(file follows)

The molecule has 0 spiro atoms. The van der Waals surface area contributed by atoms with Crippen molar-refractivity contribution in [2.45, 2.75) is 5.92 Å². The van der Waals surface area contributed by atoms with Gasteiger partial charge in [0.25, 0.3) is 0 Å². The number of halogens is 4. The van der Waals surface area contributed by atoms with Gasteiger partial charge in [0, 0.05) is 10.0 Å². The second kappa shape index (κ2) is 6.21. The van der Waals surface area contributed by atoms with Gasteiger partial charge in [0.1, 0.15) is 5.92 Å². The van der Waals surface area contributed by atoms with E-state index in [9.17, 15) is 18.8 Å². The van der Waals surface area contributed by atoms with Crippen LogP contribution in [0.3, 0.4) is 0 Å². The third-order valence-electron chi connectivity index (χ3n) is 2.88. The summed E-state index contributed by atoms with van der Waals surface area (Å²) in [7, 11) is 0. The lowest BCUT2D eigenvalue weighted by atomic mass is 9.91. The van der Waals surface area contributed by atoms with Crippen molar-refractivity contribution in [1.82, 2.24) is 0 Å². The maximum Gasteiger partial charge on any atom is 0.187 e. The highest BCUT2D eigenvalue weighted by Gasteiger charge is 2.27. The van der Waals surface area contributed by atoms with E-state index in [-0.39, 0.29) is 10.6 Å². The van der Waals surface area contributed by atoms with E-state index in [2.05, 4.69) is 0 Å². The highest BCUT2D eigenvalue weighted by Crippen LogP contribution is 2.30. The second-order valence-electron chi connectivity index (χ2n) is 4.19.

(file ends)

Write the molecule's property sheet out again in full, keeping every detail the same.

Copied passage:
The molecule has 0 spiro atoms. The van der Waals surface area contributed by atoms with Crippen molar-refractivity contribution in [2.45, 2.75) is 5.92 Å². The van der Waals surface area contributed by atoms with Gasteiger partial charge in [0.25, 0.3) is 0 Å². The number of halogens is 4. The van der Waals surface area contributed by atoms with Gasteiger partial charge in [0, 0.05) is 10.0 Å². The second kappa shape index (κ2) is 6.21. The van der Waals surface area contributed by atoms with Gasteiger partial charge in [0.1, 0.15) is 5.92 Å². The van der Waals surface area contributed by atoms with E-state index in [9.17, 15) is 18.8 Å². The van der Waals surface area contributed by atoms with Crippen LogP contribution in [0.3, 0.4) is 0 Å². The third-order valence-electron chi connectivity index (χ3n) is 2.88. The summed E-state index contributed by atoms with van der Waals surface area (Å²) in [7, 11) is 0. The lowest BCUT2D eigenvalue weighted by atomic mass is 9.91. The van der Waals surface area contributed by atoms with Crippen molar-refractivity contribution in [1.82, 2.24) is 0 Å². The maximum Gasteiger partial charge on any atom is 0.187 e. The highest BCUT2D eigenvalue weighted by Gasteiger charge is 2.27. The van der Waals surface area contributed by atoms with E-state index in [-0.39, 0.29) is 10.6 Å². The van der Waals surface area contributed by atoms with E-state index in [2.05, 4.69) is 0 Å². The highest BCUT2D eigenvalue weighted by Crippen LogP contribution is 2.30. The second-order valence-electron chi connectivity index (χ2n) is 4.19.